Catalans go to the polls on Sunday which is being widely interpreted as a referendum on Catalan independence. It is possible that the new government will seek to initiate discussions with the Spanish government in Madrid about holding a full referendum which could lead to a separation a few years down the line.
This raises a lot of important political and economic questions (and not a few spectres) about the future of Europe. One of them is the following: what would this mean for Barca? Would they continue to play in the Spanish league? If Rangers are not allowed to play in the Premier League (even though for the moment they are both in the same country), it would be odd to allow Barca to play in a foreign country.
One comparison would be Monaco, which plays in the French league, but really Monaco is a very small principality whereas Catalonia would be a fairly significant state. Of course, national pride might lead the Catalans to set up their own league, but this would pose problems for Barca- they would no longer have el Clasico, and a Catalan league might be even more impoverished than La Liga.
This is by no means the first time that the issue of cross border movements has arisen, but surely never for a more prominent global power (apologies to Rangers, Celtic, Ajax, Porto….). My guess is that (a) they would stay in La Liga and (b) no one would complain. So why can’t the above mentioned clubs get together and form an Atlantic League as they proposed a few years ago? UEFA takes the position that clubs are free to move across borders to play in leagues (they recently sanctioned a Belgian-Dutch women’s league) so long as their national associations agree.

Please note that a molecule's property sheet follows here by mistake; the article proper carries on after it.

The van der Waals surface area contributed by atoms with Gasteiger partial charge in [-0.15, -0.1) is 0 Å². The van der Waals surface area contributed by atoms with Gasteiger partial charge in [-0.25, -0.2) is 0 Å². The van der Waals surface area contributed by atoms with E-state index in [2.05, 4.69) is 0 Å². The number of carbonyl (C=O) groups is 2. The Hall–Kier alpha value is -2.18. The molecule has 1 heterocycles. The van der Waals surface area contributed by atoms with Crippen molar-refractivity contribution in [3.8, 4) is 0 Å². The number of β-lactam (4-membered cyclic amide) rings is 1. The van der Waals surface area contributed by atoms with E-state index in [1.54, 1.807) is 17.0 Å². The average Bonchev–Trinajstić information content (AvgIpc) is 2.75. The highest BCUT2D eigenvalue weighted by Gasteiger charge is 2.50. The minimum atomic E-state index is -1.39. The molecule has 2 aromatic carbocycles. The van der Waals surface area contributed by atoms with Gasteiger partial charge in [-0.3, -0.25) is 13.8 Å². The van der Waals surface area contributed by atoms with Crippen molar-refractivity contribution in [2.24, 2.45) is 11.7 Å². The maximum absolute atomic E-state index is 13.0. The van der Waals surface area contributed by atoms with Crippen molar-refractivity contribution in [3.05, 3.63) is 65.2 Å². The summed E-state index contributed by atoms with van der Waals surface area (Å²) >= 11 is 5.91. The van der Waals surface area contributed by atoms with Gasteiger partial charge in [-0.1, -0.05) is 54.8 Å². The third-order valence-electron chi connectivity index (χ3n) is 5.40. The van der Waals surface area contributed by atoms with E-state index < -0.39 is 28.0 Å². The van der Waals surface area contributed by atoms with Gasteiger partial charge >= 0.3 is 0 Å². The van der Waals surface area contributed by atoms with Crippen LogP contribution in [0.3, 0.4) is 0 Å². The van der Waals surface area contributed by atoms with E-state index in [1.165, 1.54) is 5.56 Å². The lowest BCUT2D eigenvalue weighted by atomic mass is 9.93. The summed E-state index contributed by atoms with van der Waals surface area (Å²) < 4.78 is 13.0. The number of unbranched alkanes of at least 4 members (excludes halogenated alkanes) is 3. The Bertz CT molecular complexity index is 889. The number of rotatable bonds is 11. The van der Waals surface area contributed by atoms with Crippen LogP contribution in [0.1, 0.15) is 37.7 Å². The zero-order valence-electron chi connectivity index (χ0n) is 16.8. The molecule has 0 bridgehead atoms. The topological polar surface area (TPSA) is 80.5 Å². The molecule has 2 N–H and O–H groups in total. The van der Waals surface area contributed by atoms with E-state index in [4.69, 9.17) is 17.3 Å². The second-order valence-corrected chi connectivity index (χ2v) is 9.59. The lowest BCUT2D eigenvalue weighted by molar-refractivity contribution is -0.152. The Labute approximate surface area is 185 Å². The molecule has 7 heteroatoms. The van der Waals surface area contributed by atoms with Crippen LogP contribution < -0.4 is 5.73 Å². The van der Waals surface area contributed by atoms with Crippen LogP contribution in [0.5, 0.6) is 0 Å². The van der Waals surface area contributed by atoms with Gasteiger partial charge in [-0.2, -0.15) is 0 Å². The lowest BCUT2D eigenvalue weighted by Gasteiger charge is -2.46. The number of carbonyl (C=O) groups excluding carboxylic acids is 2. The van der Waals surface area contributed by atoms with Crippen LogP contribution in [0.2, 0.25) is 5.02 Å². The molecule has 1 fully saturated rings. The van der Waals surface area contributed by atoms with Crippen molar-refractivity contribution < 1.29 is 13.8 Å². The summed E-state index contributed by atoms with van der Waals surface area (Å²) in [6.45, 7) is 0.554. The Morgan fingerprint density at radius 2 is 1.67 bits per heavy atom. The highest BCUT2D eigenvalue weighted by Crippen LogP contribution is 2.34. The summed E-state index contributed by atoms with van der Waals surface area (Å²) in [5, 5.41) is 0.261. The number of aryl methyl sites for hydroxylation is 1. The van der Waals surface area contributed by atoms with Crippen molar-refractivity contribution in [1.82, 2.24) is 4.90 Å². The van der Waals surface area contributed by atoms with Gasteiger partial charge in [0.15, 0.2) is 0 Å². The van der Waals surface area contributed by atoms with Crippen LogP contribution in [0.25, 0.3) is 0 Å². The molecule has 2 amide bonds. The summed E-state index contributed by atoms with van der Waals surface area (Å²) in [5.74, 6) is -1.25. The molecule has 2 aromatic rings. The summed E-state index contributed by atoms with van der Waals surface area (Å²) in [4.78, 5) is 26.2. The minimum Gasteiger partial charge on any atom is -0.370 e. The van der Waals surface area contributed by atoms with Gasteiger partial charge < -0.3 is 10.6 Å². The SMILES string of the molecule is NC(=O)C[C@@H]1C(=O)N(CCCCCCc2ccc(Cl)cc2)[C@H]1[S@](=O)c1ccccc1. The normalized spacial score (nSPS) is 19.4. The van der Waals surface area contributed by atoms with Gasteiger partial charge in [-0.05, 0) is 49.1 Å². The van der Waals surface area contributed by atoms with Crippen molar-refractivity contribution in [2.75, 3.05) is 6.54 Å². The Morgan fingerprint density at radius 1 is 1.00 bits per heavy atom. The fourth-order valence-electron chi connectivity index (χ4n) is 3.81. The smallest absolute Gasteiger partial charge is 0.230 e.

The point is that a newly minted Catalan football association in UEFA would be happy to see Barca continue to play in La Liga, while the football associations of Scotland, Netherlands, Portugal and elsewhere generally do not want their biggest clubs to desert the national league. I’m not sure this is either consistent or fair. So far the clubs have railed against it but not dared to do more, but if Europe remains mired in economic austerity the financial pressures for realignment are likely to increase.
People, not least me, have talked about superleagues for years and they have not happened. A few years ago I changed my mind, on the logic that the EPL with their global aspirations are leaving behind all but a very few teams in Europe. I think the full results of the sale of international EPL broadcast rights, when we hear them in a month or two, will confirm this logic. But the remaining big clubs in Europe may yet be drawn to a Superleague without England (that sounds like normal European politics). Just as recession is threatening to break-up Spain, recession may drive the clubs to insist on change that they were not prepared to fight for in better economic times.